As I grew into my 20's, I fell in love with the taking of pictures. After moving to Oregon, I was under too much stress, so I spent a year living with my mother in Sultan, Washington. While I was there, I bought myself a "real" camera: a SLR with auto focus! I felt so incredibly grown up and was very impressed with the pictures it took. It's a far cry from the little Kodak Insta-matics I had grown up with (remember the flash bulbs that you had to buy? Remember the ones that came eight to a cartridge, and when the first four were used up you had to flip it over?). I took a photography class that was offered in Monroe one night a week by the adult education center. It was probably the best investment I ever made. After that I bought as many books on photography as I could afford. I still have most of them. A few years later, after my uncle saw my love of photography, he sold me his old Canon AE-1. At that time the camera was probably 20 years old, but I jumped at the chance to own it because it had several lenses with it. Being able to changes the lenses made me feel like a "real" photographer.
As the kids grew older, I started practicing portrait photography on them. I love taking portraits. The kids were very photogenic, and fortunately for me, they never got tired of me wanting to take their picture! I never had any special equipment. I just made do with what I had. I hung white bedsheets on the wall, or sometimes I purchased fabrics from the store that I thought would make pretty backgrounds. I used my living room lamps (without shades) for accent lighting, and my sister's living room had the perfect south-facing window to give me tons of natural light - which is still my favorite lighting to use. I experimented with black and white film. This was before digital photography was main-stream, and I must have invested thousands of dollars in rolls of film and developing costs. The hard part about photography with 35mm film is that you really don't know how the pictures have come out until they are developed. Your subject could have blinked in every single picture, and you just wasted all that time and money for nothing. The days of waiting for the film to be developed was agony for me! For a while, there were these really cool machines that some photography shops had where you could feed your developed negatives into the machine and then crop, enlarge, and play with color saturation and hue, then print your own pictures in whatever size you desired. I even looked into how much it would cost to purchase one!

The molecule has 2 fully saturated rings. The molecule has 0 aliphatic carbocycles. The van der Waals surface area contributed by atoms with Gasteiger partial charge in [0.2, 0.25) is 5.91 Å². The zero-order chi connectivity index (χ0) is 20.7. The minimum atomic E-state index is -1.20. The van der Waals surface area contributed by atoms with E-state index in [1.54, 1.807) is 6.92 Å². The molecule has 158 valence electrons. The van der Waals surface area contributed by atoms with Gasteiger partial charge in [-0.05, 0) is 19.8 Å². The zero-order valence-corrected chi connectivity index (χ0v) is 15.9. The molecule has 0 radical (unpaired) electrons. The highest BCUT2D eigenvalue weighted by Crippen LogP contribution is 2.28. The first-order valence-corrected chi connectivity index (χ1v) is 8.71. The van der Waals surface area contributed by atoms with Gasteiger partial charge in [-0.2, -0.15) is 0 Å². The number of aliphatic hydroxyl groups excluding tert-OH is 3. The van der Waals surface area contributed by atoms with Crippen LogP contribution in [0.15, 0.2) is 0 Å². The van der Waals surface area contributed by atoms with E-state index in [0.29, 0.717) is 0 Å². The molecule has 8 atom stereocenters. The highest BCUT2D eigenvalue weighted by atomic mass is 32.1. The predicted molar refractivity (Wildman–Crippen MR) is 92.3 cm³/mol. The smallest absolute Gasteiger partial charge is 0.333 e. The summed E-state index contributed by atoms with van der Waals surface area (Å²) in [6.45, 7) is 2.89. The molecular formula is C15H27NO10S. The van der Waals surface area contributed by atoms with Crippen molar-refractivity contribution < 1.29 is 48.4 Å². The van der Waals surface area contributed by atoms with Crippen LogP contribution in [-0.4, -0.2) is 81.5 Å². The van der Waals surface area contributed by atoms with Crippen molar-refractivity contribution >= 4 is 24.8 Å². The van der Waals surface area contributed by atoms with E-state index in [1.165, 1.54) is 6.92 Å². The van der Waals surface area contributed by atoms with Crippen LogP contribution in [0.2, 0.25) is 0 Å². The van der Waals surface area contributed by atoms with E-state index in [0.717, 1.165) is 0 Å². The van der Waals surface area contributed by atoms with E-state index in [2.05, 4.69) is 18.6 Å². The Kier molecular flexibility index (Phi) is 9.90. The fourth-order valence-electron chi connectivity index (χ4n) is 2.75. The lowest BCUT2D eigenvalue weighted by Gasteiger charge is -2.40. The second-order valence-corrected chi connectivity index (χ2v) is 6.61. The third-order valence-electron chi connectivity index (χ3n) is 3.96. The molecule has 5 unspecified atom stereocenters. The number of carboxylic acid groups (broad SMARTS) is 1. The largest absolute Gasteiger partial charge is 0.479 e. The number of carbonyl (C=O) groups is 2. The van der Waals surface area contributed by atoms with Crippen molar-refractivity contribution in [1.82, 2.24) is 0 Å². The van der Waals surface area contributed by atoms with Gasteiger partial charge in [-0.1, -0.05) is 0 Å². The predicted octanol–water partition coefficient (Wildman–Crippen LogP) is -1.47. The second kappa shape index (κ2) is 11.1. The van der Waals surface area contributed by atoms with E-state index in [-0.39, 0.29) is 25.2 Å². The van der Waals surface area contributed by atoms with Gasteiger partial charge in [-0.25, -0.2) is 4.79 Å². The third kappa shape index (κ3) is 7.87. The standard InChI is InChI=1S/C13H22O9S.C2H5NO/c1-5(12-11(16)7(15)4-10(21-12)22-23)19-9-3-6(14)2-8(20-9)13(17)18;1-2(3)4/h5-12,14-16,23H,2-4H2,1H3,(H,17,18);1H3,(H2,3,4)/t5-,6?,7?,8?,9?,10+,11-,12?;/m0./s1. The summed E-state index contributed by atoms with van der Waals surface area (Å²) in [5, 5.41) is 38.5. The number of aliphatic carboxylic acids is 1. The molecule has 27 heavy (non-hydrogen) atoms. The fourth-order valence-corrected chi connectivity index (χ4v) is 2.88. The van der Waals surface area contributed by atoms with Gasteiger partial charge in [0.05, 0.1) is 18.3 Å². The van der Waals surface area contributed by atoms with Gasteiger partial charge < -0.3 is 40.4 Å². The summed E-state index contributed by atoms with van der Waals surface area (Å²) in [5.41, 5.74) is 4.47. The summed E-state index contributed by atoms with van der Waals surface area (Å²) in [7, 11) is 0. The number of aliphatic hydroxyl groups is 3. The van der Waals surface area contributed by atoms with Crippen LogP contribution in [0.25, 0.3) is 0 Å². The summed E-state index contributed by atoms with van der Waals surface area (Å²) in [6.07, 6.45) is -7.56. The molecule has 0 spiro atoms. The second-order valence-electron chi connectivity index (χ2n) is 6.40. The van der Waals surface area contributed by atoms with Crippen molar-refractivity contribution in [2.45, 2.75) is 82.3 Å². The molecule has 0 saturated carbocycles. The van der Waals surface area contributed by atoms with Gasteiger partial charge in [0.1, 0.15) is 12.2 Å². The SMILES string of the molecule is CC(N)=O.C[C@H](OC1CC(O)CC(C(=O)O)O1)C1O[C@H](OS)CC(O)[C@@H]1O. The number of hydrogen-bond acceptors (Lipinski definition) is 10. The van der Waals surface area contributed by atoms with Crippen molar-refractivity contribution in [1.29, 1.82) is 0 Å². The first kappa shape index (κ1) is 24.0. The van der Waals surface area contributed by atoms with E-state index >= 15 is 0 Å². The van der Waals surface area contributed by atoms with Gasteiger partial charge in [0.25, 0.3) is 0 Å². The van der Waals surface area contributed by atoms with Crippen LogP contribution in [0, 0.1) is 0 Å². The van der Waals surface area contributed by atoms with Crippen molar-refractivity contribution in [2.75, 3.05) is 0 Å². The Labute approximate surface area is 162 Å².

Here are a few of my portraits from that time period. These are scans of inkjet printed copies, so the quality isn't that great, but you get the idea.
This is an old friend Ginna with my cat Chloe:
And this is Alisha; it was a black and white photo, and I messed with color saturation and hue to get his blueish/purplish cast to it:
I love Reanna in black and white; her eyes are gorgeous. It's hard to believe that she is only about 12 years old here:
On a side note, I just learned how to put a copyright watermark on my photos! I never posted any of my work before, just because I was a little paranoid. Now that I know how to do it, I will post more in the future.